Student-run course selection tool remains popular two years on

According to its founder, QU Birdhunter has almost 200,000 page views

QU Birdhunter founded two years ago this month.
Wikimedia commons

Back for its third summer, the founder of popular student-run website QU Birdhunter says the service has become a “bigger success” than he could have imagined.

Created in the summer of 2016, the site aims to provide students with grade distributions for courses before they enroll.

The site’s founder, Jonah Livingston, decided to compile grade distribution data normally received at the end of a course and make it available for students to reference in the future. The site does this year after year by taking in submissions from students.

“I realized that if students could have [grade distributions] while they’re actually doing the course selection process, it would be invaluable,” Livingston said.

When asked if he faced pushback from the University on the site’s operation, Livingston said he hasn’t experienced “any direct pushback from Queen’s.”

This year, the site opened for submissions on May 15. According to Livingston, by the next day they had already received “dozens and dozens” of grade distribution submissions from students.

“In addition to the huge surge of submissions, we’re expecting to get 100 or 200 or so over the next two weeks,” he added.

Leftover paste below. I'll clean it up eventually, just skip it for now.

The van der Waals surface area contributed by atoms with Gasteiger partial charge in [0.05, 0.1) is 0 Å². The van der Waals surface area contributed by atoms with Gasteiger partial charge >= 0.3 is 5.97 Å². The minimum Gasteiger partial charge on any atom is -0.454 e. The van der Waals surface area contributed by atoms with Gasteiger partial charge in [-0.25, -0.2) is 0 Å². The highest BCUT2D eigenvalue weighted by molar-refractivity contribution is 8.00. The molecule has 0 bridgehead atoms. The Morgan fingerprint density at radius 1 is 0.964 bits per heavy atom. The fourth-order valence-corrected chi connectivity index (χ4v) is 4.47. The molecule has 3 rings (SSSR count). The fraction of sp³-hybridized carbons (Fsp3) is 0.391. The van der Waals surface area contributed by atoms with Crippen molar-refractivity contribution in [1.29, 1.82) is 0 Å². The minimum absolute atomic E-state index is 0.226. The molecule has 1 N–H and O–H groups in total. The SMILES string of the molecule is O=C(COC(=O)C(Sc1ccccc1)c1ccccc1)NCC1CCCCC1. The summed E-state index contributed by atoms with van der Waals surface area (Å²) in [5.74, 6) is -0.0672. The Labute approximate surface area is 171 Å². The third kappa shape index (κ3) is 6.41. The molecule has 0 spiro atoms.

According to Livingston, since the site began operating, it has amassed almost 200,000 page views.

“For an undergraduate student body of 20,000, that is quite large,” he said.

To incentivize students to submit their grade distributions, Livingston said he doesn’t publish them until the site reaches a “critical mass” of submissions.

“Because we receive so many distributions, we’ll receive many for the same classes. We can cross-reference them against each other for accuracy and to make sure we’re providing accurate distributions to students,” Livingston said.

Beyond analytics, Livingston said that while he can’t commit to anything specifically, he could tease some potential additions to the site.

“I don’t think you can judge the full story of a class just by looking at its distribution,” he said. “For example, if you’re looking at a fourth year advanced math class, it may be the case that all the students in it did quite well, but obviously if you signed up for the class and had only taken math 121, it would not be a success for you,” he continued.

Livingston explained that the addition of “more of a qualitative review process” on how students enjoy a class is an important aspect to be explored.

However, despite QU Birdhunter’s continued success, Livingston opted not to place advertising on the site and has never profited from it.

“The goal isn’t to make money,” Livingston said.

“I really enjoyed my time at Queen’s and I wanted to give back to the community,” he said. “There are minor costs associated with hosting the website, owning the URL, etc. But we’re more than happy to cover those costs in order to provide a valuable service.”

Livingston said he’s “always open” to improving the site and providing more information, “whether it be syllabuses ahead of time, or a more qualitative review of classes,” he said.

“There is a bigger story behind these numbers and it would be cool to provide some of that story as well,” Livingston added.

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